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Iran Deal Unfinished Global Business
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Iran Deal Unfinished Global Business

A former European Union official said the West has a "unique window of opportunity" to strike a nuclear deal with Iran, noting that concluding the deal remains an "unfinished item of global business."     

Javier Solana, a former European Union foreign policy chief (1999-2009), said, "The West has a unique window of opportunity. Achieving a deal is essential to avoid a new – and potentially catastrophic – conflict in the Middle East. Negotiation and diplomacy are the only way to resolve the Iranian nuclear question in the long term and to normalize Iran’s critical role in regional security."

The comments by Solana appeared on Project Syndicate, a New York-based scholarly website which focuses on topics including global affairs, economics, finance, and development, on Saturday.      

In the article entitled "November’s Diplomatic Harvest", the former official, who himself was involved in nuclear talks between Iran and Britain, France and Germany in 2004, wrote that the atmosphere of the current talks are "positive", adding, "Iran fulfilled its obligations under last year’s interim agreement, and the E3+3 (also known the P5+1) showed a willingness to end sanctions."

Iran and the P5+1 (the five permanent members of the UN Security Council plus Germany) held a last-minute round of talks in Vienna from November 18 to 24, but failed for a second time this year to meet a target date to reach a long-term settlement to the 12-year dispute over Tehran’s nuclear program. The parties agreed to extend the talks for seven more months until June 30, 2015.    

Based on the agreement, an interim deal they reached in Geneva last year will remain in place, under which Tehran will receive 700 million dollars of its frozen funds held abroad per month until next July.  

Solana was among a group of seven former and current European officials who had signed a letter in early November, in which they urged the major powers and Iran to do their best to reach a compressive deal on Tehran's nuclear program by the missed November 24 deadline.  

Meanwhile, Ambassador to France Ali Ahani said the parties involved in the nuclear negotiations have made "good progress" over the past months, adding that the extension of the negotiations does not mean a failure.

The Iranian negotiators narrowed differences with their international negotiating partners on key issues, including Iran's capacity to enrich uranium, the number of centrifuges and the timeline for lifting sanctions, Ahani said in an interview with the French L'Opinion daily which was published on Friday,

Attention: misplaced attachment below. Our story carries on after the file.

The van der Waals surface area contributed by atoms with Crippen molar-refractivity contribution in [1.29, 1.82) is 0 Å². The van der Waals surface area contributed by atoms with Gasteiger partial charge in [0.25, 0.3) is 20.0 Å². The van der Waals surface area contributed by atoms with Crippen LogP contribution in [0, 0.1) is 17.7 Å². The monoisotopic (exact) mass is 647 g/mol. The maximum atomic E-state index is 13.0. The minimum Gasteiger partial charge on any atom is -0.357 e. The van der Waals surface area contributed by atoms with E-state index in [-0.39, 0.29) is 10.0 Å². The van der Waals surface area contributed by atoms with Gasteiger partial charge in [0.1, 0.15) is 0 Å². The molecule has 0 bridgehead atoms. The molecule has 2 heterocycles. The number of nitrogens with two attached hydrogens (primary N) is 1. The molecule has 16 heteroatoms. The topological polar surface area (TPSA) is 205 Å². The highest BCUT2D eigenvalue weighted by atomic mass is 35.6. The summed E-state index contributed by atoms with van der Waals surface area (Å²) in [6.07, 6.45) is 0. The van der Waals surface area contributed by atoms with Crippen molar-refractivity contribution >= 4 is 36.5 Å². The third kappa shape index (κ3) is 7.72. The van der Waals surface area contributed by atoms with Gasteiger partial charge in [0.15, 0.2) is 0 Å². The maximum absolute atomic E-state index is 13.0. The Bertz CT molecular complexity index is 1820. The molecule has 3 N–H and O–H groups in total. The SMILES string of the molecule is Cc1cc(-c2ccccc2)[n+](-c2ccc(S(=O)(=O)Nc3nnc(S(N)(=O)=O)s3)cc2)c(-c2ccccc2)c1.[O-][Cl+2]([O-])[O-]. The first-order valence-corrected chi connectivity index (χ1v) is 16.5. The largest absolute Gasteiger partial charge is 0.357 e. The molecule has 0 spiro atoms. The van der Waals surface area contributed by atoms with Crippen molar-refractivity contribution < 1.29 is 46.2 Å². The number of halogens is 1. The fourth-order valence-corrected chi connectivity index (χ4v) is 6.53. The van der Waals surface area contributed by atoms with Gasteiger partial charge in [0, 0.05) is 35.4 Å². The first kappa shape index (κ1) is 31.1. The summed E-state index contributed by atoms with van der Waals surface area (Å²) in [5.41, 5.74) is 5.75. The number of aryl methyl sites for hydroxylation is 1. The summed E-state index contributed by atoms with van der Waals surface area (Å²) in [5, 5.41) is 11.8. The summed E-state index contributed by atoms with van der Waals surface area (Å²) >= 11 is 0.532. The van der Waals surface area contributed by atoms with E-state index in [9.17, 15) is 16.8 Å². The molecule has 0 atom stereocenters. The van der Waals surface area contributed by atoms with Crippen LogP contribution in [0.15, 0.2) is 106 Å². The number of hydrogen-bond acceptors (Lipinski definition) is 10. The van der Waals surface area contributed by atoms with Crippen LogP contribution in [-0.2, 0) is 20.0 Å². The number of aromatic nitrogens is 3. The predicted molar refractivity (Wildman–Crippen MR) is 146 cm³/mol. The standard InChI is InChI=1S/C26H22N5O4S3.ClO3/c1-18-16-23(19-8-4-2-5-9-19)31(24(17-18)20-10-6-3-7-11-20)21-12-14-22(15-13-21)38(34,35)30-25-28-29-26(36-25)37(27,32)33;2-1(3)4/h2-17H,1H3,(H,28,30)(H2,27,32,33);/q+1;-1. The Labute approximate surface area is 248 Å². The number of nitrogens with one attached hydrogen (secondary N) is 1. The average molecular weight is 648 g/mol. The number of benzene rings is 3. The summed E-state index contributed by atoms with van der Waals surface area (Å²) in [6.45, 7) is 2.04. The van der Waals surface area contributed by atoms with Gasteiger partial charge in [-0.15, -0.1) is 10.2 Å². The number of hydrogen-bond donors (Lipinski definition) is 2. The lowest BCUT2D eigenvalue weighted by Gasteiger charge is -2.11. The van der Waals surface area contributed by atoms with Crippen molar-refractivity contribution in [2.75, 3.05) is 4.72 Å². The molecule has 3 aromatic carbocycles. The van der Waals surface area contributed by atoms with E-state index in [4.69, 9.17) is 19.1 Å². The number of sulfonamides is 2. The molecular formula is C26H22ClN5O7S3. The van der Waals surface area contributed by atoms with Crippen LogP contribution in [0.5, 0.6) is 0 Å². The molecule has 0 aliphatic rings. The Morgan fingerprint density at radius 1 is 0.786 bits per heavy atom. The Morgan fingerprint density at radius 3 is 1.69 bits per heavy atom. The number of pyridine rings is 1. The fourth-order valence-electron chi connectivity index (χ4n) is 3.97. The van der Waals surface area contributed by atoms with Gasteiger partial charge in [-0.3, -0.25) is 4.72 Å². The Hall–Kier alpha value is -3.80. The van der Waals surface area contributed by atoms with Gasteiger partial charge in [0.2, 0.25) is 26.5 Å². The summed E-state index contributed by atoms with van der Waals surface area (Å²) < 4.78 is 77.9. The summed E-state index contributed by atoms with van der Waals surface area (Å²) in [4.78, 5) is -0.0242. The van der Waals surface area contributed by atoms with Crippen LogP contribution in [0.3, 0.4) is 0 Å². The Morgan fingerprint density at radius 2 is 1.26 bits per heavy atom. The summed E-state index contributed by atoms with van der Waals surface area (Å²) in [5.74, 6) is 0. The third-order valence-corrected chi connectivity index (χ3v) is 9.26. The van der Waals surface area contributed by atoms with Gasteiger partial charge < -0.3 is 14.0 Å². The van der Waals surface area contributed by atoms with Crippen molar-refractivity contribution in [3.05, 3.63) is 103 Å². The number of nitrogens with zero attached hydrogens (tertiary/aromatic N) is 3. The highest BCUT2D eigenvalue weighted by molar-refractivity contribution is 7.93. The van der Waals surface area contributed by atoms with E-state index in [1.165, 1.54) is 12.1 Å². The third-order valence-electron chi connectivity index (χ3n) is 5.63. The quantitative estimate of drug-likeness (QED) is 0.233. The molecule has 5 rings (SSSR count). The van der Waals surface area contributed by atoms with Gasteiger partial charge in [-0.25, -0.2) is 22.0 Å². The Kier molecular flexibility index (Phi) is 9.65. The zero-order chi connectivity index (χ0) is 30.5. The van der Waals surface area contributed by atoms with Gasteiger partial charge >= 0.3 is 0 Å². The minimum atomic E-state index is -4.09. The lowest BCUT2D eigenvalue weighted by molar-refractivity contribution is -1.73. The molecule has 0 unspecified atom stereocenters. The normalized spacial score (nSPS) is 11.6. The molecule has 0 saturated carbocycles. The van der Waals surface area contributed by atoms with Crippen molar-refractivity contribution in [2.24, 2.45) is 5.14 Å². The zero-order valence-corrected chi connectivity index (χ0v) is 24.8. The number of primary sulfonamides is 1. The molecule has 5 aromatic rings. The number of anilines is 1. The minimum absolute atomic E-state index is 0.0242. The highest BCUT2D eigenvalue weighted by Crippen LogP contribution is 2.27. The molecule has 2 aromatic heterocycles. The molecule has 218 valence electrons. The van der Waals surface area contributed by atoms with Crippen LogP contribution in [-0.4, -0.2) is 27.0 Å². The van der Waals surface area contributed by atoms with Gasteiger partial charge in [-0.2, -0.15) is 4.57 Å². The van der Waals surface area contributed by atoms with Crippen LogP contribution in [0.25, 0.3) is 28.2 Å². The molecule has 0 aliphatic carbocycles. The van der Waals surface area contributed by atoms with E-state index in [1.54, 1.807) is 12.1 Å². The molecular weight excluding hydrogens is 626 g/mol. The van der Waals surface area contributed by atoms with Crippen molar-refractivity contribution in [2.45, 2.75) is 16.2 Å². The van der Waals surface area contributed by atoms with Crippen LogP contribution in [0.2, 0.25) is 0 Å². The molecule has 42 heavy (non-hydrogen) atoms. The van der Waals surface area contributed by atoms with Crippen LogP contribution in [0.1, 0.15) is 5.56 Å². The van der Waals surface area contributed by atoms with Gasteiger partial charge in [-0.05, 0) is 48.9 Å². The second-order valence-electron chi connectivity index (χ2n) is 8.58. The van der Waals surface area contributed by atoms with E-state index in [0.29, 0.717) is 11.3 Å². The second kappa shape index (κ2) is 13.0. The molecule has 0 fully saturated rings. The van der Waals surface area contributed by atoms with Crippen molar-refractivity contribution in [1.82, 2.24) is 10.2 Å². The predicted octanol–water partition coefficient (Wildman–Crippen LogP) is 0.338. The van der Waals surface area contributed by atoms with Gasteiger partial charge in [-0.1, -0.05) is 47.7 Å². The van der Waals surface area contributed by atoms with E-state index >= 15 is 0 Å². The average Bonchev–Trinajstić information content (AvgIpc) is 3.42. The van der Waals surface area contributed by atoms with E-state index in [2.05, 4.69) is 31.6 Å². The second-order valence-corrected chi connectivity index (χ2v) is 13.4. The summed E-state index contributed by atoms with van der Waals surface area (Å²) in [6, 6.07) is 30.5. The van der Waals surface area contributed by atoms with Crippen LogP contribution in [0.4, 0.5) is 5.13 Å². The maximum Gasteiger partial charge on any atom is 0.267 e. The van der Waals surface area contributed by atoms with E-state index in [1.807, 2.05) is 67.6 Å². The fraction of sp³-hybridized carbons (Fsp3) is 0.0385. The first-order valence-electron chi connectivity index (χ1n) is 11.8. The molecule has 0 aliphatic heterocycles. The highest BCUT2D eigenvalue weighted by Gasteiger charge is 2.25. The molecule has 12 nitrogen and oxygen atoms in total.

The West has claimed that Iran may have been seeking to develop the capability to build nuclear weapons under the guise of a civilian nuclear program. Tehran denies the allegation, saying its nuclear work is meant only for peaceful purposes, such as power generation.   

Ahani reiterated that Iran will not relinquish its nuclear rights which are recognized for all signatories to the nuclear Non-Proliferation Treaty.  

Under the NPT, member states have the right to access nuclear energy for peaceful applications and enrich uranium for this purpose.  

The envoy added that there are certain groups in the Middle East region who are trying to impede the talks by spreading baseless propaganda against Iran’s nuclear energy program.

 ***Missed Opportunity for Europe
 
"The EU has failed to capitalize on the interim deal with Iran due to the threats of punishments by the US Treasury Department against European companies. European banks and governments have proved that they lack the courage to seek the implementation of the interim deal. Nevertheless, the US is preparing the ground for US automakers, farm industry as well as major plane manufactures to do business with Iran," Ahani commented.

"Boeing has sold aircraft parts for Iran's aircraft fleet and is looking to sell airplanes to Iran."

The American company announced in October that it had sold aircraft-related goods to Iran Air in the third quarter, marking the first acknowledged dealings between US aerospace companies and Iran in over three decades, Reuters reported.  

The deal came as part of the Geneva agreement, under which Tehran agreed to temporarily scale down parts of its nuclear activities in exchange for a limited easing of sanctions, including an embargo on the sale of spare parts for commercial aircraft to Iran.

 

 

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